Proficiency testing (PT) is vital for every laboratory to assess their own performance and identify areas of testing that need some special attention. It helps to spot small changes and trends in testing that, if un-monitored, could affect the patient outcomes. PT helps to ensure that laboratory results are accurate and reliable.

Naturally, many labs have a love-hate relationship with PT. We all understand the critical importance of these tests. But, all too frequently, biennial inspections and surveys show that laboratories struggle with citations related to PT outcomes. In this two part blog, I would like to share some insights and tips to help your lab become proficient in proficiency testing by identifying the reducing the occurrence of these citations.

When adding a new analyte to your laboratory menu, be certain that subscribing to an Approved Proficiency Testing (PT) provider service is part of the process.

For Regulated Analytes, performance of Proficiency Testing is a requirement.  Providers will send five challenges for the regulated analytes at approximately equal intervals three times per year.  Non-regulated analytes are required to be challenged twice per year, either by PT or some scientifically defensible means of comparison, such as split-sample analysis.

I recommend you perform Proficiency Testing rather than split sample analysis.  All too frequently laboratories that rely on split samples fail to perform the analyses in a timely fashion.  For waived testing, I strongly urge that PT be performed to monitor successful test performance in your laboratory.

Be certain your PT procedure is complete and is understood by all testing personnel.

The PT procedure need not be elaborate and long, but it is essential that it include all the criteria listed in CLIA ’88 regulations.  (The examples are much of what follows.)

The PT specimens should be incorporated into the routine patient workload.

Be certain that your staff treat each PT sample as a patient sample while undergoing the testing process.  If the laboratory does not have a written policy to repeat a test when a given result is obtained, the PT sample cannot be repeated to “just check the result”.  However, if the laboratory has a policy to repeat patient samples with given results e.g. white count >20,000, and this policy is followed, a PT sample, treated the same as a patient may be repeated when the WBC is >20,000.

Do not delegate the performance of PT to select personnel.

If possible, all testing personnel should perform PT at some point during the year.  Understandably, in some of the larger laboratories this may not be possible.  For each testing event, the Laboratory Director and each of the testing personnel performing the testing must sign a statement attesting that the PT challenges were handled in the same manner as a patient specimen.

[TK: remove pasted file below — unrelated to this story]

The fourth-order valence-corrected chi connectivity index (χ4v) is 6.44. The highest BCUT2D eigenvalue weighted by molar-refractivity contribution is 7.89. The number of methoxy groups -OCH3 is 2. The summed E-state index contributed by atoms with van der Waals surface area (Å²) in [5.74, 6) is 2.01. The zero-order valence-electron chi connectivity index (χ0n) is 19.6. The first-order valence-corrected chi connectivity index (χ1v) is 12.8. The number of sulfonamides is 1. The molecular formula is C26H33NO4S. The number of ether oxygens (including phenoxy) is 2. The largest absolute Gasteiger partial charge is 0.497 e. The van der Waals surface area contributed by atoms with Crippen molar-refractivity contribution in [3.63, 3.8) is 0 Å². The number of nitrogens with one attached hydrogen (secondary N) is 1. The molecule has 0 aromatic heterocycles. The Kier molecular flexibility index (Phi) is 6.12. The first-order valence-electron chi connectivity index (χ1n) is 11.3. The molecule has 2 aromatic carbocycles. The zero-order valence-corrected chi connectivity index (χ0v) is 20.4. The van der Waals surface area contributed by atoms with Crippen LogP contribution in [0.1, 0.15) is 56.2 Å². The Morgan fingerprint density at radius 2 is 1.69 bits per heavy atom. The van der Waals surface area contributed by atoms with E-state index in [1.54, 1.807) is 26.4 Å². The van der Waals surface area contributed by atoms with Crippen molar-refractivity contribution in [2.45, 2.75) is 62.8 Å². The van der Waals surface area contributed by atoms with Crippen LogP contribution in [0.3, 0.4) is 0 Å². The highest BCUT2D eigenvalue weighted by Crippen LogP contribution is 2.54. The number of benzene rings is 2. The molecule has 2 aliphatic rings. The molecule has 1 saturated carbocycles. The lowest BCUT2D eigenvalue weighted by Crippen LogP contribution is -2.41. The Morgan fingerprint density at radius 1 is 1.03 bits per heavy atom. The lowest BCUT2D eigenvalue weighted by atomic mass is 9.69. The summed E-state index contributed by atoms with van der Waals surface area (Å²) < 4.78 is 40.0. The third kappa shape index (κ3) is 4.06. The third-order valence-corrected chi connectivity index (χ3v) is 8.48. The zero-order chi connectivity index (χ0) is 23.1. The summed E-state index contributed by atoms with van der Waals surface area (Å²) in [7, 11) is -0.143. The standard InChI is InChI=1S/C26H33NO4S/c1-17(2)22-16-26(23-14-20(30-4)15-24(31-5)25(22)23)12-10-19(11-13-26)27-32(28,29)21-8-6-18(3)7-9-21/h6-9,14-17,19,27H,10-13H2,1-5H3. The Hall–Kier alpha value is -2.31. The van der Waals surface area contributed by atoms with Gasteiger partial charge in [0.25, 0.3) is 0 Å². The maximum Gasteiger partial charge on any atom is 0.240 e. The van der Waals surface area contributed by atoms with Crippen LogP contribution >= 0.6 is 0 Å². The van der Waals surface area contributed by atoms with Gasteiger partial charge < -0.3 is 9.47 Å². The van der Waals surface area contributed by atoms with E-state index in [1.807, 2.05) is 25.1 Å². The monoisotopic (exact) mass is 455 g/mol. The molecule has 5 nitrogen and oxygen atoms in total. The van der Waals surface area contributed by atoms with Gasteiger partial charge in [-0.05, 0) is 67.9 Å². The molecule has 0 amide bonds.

Do not, under any circumstances, send a PT sample to another laboratory.

This prohibition includes laboratories which may be related to your practice. Even in instances where a comparable patient sample would be sent to a reference laboratory, either for confirmation or supplementary testing, the PT sample cannot be sent to the reference laboratory.   When reporting your PT results, there will be an option on the reporting form that you should mark to indicate that a patient specimen of this type would normally be referred.    I realize this seems contradictory to our discussion about treating PT samples just as you would a patient sample, but this is a strict CLIA regulation and violations can potentially lead to the loss of a laboratory license for a year and inability of the Laboratory Director to hold that position for two years.

Ensure laboratory staff is educated on the CLIA Regulation regarding communication to other laboratories.

It is imperative that laboratory staff is aware that, when testing a PT sample, no communication can take place with any other laboratory (including other laboratories in your practice) prior to the cut-off date for submission of the PT results.  Note that this is not after the submission of results from your laboratory to the PT provider but rather after the date established by the PT provider for the submission of the results.

Submit the PT results on-time.

It is important that the laboratory submit results to the PT provider within the required time frame.  The laboratory will receive a grade of zero percent for the entire testing event if results are not submitted by the cut-off date indicated by the PT provider.

Double-check your PT reporting form.

In submitting the results of PT testing, be certain that the correct codes are entered for instrument/methodology so that appropriate peer group is used for comparison of results.


I hope you find one or more of these points helpful and of assistance in avoiding some of the pitfalls which can occur with Proficiency Testing. In part 2 of this series we will explore what you can do AFTER you’ve submitted your PT results, especially if you did not receive the results you had expected.